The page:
veto they and Netanyahu could use to brand him as anti-Israel.
American Israel Public Affairs Committee (AIPAC ), the leader of the sanctions
movement, was the first to put some distance between itself and Netanyahu. It
has said the negotiations should be given time to work or fail before imposing
The group may have been warned off by its own failure to
muster enough congressional support to force Obama to bomb Syria as punishment
for using poison gas. The result was a defeat for AIPAC and Netanyahu but a
victory for Israeli security because Syria was forced to give up its chemical
weapons arsenal, which was the greatest present threat to Israeli security in
AIPAC also appears to be distinguishing between a civilian
and military Iranian nuclear program instead of the zero-tolerance it previously
advocated. Netanyahu has been vague on that point.
Sen. Chuck Schumer
(D-New York), who likes to describe himself as Netanyahu’s closest friend in
Congress and often echoes his views, appears to be following the AIPAC line, as
are many mainstream Jewish organizations.
Congress can play bad cop to
Obama’s good cop, but it has to be careful not to go farther than the war-wary
American public will tolerate. Also Congress can’t ignore the concerns of our
European allies, who are critical to maintaining the sanctions
Some of Netanyahu’s former colleagues and rivals are cautioning
him to end his strident attacks on the American government and the Geneva
agreement. Former prime minister Ehud Olmert said Netanyahu has “declared war on
the US.” He said “picking a fight with Israel’s number one ally and to incite
the American congress against the president” is dangerous.
Dan Meridor, a
former deputy prime minister under Netanyahu, said “embarking on an offensive of
attacks, criticism and scorekeeping” only benefits Iran.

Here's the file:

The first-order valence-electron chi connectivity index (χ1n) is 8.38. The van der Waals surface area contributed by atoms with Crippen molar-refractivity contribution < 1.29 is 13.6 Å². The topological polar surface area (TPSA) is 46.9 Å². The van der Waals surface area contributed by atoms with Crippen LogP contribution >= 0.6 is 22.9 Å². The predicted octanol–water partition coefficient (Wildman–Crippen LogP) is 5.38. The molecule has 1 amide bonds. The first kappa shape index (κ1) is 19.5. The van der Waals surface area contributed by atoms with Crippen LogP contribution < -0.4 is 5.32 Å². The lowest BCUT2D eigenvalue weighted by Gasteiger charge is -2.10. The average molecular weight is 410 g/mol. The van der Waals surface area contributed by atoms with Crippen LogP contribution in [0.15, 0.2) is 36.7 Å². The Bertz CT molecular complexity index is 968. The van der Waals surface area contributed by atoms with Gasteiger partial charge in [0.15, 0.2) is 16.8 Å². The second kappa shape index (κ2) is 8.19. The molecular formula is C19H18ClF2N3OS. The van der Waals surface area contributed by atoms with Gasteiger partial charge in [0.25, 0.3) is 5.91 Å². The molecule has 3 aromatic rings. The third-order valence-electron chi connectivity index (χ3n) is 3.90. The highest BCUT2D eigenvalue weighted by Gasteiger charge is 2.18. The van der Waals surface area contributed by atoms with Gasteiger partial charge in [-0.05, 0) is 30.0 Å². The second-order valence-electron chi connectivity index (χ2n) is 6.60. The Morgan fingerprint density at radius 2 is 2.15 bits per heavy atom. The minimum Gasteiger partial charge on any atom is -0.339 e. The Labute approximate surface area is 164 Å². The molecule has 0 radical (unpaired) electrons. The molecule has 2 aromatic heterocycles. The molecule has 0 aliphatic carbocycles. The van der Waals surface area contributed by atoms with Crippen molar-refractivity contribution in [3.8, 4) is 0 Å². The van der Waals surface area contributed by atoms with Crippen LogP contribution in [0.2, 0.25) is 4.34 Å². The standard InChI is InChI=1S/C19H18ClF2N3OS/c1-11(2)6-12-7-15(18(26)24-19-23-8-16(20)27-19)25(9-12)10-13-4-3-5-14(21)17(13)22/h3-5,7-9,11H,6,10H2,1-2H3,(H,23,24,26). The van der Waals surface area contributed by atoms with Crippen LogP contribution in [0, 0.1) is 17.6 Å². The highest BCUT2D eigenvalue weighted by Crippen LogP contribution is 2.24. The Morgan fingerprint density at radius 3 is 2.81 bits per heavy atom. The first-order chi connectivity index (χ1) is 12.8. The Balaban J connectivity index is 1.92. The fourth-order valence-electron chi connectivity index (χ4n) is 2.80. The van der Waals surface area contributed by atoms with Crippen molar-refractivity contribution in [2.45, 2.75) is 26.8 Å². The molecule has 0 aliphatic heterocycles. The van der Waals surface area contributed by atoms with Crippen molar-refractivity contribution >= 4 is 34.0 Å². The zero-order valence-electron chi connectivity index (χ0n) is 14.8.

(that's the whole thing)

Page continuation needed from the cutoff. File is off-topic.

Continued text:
self-righteous Netanyahu shot back, “I won’t shut up.”
development that should make Netanyahu and his hardline supporters nervous is
the waning influence of the evangelical movement, which AIPAC and the Israeli
Right have ardently courted for years and expected to protect their interests in
Washington. Overtaking the religious Right is the rising tide of the tea party
movement, which is pulling the GOP in a more isolationist
Netanyahu has accepted Obama’s invitation to send a national
security team to Washington to discuss the upcoming negotiations. Meanwhile
there are reports out of Jerusalem that the prime minister has ordered the
Mossad to find the smoking gun that will derail the Iranian deal.
he wasn’t making progress in that direction, Netanyahu on one occasion tried to
take credit for the agreement, saying it is a “bad deal” but better than
expected because of his influence. He couched that with another threat to take
Netanyahu risks getting to the point where the
administration – and the other big powers – become convinced that nothing they
do will satisfy him, so why even bother. That would be the most dangerous
development of all – for Israel and for the Jewish groups here that are
increasingly uncomfortable with the prime minister’s bellicose leadership.